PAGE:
Kitodo opens up important sources on Carl Orff
The Orff Center Munich was founded in 1990. The key mission of the center is “to encourage the active study of the life and works of the composer Carl Orff’”. An important step in this process is the digitization of historical documents using color scanners and the Kitodo workflow software.
The center collects, maintains and archives documents on Carl Orff (1895-1982). The estate’s existence is thanks to the foresight of the composer and the commitment of his wife Liselotte (1930-2012).
The Bavarian State Library will keep the fair copies of his works – the original handwritten scores – for reasons of conservation.
Extensive archive material about Carl Orff
The entire documentary components and a large proportion of Carl Orff’s artistic estate are located in the archives of the Orff Center Munich and on permanent loan from the Carl Orff Foundation. These include personal documents such as certificates, diplomas, diaries, calendars and documents on his work, handwritten notes and drafts of text for lectures and essays.
Around 650 portraits, rehearsal, stage and performance photos are stored in the photo archives. The collection of sketches fills around 100 folders and contains autograph designs by Orff for his stage work, orchestral and chamber music as well as his songs.
Another mission of the Orff Center is to open up the collection and archive material and make it available for a variety of purposes, including research, theater and music practice as well as for music education and media. Digitization is a key element of this.
Documenting, cataloging and preserving
The project: The digitization project in the Orff Center pursues two main objectives: the first is to backup the data and the second is to perform a reasonable initial cataloging. The majority of photos will be used in collection documentation for in-house and scientific purposes. Only a small portion of this digitized media will be created with a view to publication, and only after the explicit consent of the rights holder.
The digitization workflow works in accordance with DFG practice rules: planning, conservation review, digitization, quality control, storage, initial cataloging and administration, imaging, preparation and use, long-term archiving.
Originals and manuscripts that are unique pieces and of high cultural value have been assessed and surveyed in advance in order to select the right recording process for digitization. The aim was to prepare the digitized media in such a way that a reasonable initial cataloging and the corresponding imaging create a basis that is as ideal as possible for scientific in-depth cataloging at a later stage.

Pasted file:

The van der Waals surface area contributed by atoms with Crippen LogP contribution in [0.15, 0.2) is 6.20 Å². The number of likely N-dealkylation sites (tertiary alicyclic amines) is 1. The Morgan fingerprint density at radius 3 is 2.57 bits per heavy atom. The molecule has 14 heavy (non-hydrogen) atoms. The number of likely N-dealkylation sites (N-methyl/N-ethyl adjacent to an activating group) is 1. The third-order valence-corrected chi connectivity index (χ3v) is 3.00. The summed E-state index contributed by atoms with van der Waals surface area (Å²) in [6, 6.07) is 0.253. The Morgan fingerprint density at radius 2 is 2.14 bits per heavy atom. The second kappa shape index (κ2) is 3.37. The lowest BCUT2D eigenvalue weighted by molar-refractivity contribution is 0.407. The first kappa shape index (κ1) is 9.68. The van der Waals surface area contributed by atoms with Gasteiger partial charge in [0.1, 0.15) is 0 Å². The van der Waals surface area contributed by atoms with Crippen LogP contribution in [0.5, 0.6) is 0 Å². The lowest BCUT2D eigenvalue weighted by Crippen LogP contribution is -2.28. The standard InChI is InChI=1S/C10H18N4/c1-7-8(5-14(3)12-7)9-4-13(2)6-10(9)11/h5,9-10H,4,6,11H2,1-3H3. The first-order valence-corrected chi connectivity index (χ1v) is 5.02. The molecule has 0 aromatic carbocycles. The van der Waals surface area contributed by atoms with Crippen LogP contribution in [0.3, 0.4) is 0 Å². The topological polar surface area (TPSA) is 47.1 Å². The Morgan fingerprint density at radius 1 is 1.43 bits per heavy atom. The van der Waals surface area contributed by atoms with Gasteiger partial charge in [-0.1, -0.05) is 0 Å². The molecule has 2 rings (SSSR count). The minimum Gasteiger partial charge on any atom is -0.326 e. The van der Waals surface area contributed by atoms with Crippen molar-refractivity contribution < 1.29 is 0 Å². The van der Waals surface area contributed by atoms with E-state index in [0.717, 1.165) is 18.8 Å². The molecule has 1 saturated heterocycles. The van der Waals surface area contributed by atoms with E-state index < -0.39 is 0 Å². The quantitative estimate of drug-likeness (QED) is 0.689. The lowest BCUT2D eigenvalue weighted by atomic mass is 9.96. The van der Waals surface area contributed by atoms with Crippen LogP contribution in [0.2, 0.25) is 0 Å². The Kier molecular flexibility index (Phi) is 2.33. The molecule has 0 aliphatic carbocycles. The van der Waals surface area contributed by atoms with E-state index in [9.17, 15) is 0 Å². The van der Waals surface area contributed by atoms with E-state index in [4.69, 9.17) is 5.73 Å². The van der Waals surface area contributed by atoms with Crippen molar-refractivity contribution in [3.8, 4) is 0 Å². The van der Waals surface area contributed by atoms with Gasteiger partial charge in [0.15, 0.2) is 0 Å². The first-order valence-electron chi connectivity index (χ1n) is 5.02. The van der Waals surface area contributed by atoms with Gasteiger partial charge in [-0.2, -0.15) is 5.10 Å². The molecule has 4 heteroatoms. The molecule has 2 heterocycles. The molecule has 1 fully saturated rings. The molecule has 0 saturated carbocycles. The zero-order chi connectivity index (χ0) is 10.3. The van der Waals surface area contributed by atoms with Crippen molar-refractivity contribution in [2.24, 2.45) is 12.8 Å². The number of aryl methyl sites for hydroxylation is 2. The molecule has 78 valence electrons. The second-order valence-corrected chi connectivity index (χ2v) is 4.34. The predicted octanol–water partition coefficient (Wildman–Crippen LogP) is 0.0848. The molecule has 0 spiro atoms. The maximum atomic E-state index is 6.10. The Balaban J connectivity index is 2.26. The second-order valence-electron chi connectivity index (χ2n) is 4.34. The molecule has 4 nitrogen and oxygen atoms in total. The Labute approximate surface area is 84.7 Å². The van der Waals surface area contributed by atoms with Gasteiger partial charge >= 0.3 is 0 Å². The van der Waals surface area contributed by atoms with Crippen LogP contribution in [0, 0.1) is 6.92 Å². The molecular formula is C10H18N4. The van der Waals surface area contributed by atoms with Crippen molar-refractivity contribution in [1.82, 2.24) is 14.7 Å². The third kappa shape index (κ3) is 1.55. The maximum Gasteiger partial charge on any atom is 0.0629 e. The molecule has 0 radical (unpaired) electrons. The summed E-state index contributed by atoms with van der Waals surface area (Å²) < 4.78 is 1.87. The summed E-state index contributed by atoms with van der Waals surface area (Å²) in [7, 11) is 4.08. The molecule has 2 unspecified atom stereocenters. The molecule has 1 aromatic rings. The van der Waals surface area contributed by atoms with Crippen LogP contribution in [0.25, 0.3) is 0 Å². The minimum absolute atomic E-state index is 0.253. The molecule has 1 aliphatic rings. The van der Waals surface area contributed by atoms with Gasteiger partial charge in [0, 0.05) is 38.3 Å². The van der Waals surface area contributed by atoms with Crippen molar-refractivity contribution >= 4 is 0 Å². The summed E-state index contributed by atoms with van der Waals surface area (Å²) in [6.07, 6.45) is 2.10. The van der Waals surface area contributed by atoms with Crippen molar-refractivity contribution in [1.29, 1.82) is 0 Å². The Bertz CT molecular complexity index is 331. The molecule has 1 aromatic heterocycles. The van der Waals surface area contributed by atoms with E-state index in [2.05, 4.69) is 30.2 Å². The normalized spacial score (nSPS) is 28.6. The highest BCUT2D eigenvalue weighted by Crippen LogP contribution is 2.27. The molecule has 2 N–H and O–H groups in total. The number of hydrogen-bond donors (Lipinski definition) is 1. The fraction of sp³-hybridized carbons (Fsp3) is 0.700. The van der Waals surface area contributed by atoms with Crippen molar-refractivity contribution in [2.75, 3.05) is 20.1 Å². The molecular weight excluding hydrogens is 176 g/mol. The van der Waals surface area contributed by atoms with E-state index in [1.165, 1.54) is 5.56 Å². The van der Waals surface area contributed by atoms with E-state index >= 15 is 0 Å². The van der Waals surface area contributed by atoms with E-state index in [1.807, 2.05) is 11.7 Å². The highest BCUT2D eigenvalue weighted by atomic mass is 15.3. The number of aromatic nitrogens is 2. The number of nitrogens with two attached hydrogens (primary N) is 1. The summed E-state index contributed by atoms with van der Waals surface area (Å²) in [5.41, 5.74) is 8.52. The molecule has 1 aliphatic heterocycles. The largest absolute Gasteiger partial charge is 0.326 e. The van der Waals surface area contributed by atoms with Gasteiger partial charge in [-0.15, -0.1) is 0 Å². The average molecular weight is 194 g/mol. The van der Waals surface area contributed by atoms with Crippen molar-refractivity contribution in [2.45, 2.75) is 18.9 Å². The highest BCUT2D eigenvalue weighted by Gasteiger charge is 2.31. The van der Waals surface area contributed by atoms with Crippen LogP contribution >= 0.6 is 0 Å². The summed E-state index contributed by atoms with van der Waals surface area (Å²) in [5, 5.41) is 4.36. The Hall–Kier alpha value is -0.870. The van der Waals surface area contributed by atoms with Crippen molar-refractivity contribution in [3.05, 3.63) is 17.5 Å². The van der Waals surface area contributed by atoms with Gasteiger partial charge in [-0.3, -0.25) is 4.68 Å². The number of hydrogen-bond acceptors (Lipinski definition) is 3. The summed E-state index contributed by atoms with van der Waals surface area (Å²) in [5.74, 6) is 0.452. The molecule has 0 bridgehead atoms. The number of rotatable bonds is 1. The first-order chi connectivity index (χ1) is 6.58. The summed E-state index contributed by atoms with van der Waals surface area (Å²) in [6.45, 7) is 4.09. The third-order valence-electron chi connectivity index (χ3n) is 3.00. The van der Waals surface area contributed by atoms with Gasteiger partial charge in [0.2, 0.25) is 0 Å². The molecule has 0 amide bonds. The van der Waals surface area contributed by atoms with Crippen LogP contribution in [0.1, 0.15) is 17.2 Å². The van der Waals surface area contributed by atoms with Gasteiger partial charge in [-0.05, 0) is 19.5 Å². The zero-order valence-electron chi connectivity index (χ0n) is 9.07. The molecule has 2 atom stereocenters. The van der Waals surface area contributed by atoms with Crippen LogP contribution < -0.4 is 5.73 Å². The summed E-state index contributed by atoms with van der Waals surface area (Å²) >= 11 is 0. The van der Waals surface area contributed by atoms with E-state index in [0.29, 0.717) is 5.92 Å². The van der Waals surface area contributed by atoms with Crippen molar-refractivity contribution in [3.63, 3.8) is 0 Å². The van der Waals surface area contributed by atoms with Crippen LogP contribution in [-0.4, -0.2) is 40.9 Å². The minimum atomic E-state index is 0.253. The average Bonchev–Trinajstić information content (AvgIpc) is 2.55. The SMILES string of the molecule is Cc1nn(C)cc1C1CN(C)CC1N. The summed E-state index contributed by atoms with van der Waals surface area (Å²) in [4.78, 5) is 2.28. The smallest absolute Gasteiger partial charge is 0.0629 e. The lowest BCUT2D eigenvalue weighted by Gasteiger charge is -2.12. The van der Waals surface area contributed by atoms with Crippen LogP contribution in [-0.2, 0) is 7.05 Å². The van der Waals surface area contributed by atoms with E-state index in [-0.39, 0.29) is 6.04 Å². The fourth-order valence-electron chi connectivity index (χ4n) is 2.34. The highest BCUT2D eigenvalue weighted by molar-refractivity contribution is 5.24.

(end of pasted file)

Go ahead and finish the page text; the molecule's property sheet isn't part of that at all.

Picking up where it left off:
Kitodo used for production and presentation
The hard and software: scanners are to be used for the protective digitization (color overhead scanners OS 10000 A 1 and OS 15000 Advanced Plus A 3 plus from the ZEUTSCHEL company) as well as a digital camera. The Orff Center has opted to use the open-source software KITODO for production processes and imaging of the digitized media.
All file formats used by the Orff Center are typical standard formats. This also applies to the METS/MODS format of the xml-files, which has established itself as the current standard for describing (structure and metadata) digitized media.
In protective digitization, the facsimile page images of the respective archival category are retained as a result of the scanning process. Individually accessible, they are generally independent of all subsequent processing steps (e.g. allocation of structure elements and metadata) and other units of information, and stored and displayed as originals (raw data, 400 dpi).
An automatic and server-independent backup of the digitized media is conducted in-house by means of a NAS system and externally in the IT service center of the Free State of Bavaria.
Storage and use: Some of the units in the collection will have precision-made dielines made from acid-free paper designed for the packaging (covers) and inserts, printed with key information on the digitized media and a bar or QR code. The Orff Center will shortly be furnishing the scientists with tablets for research purposes. This will allow them to move around the building freely (the estate is stored in different places) and to control the desired archive records by means of a QR code in the Kitodo.Presentation.